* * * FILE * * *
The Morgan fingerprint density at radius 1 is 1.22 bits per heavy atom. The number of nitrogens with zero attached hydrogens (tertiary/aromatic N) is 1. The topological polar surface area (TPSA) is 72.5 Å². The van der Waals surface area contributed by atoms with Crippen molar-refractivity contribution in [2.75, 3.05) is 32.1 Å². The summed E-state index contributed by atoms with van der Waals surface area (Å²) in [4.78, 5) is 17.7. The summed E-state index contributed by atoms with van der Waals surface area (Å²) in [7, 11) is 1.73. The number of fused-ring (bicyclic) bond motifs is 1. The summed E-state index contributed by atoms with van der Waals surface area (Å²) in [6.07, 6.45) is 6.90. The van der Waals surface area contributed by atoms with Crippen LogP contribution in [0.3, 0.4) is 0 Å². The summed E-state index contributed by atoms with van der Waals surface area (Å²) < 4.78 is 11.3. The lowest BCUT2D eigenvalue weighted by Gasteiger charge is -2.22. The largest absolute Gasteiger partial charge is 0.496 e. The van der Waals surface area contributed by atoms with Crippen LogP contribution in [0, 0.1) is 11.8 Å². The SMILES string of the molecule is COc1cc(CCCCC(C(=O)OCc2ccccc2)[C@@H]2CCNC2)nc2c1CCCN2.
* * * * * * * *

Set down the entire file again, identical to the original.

The Morgan fingerprint density at radius 1 is 1.22 bits per heavy atom. The number of nitrogens with zero attached hydrogens (tertiary/aromatic N) is 1. The topological polar surface area (TPSA) is 72.5 Å². The van der Waals surface area contributed by atoms with Crippen molar-refractivity contribution in [2.75, 3.05) is 32.1 Å². The summed E-state index contributed by atoms with van der Waals surface area (Å²) in [4.78, 5) is 17.7. The summed E-state index contributed by atoms with van der Waals surface area (Å²) in [7, 11) is 1.73. The number of fused-ring (bicyclic) bond motifs is 1. The summed E-state index contributed by atoms with van der Waals surface area (Å²) in [6.07, 6.45) is 6.90. The van der Waals surface area contributed by atoms with Crippen LogP contribution in [0.3, 0.4) is 0 Å². The summed E-state index contributed by atoms with van der Waals surface area (Å²) < 4.78 is 11.3. The lowest BCUT2D eigenvalue weighted by Gasteiger charge is -2.22. The largest absolute Gasteiger partial charge is 0.496 e. The van der Waals surface area contributed by atoms with Crippen LogP contribution in [0, 0.1) is 11.8 Å². The SMILES string of the molecule is COc1cc(CCCCC(C(=O)OCc2ccccc2)[C@@H]2CCNC2)nc2c1CCCN2.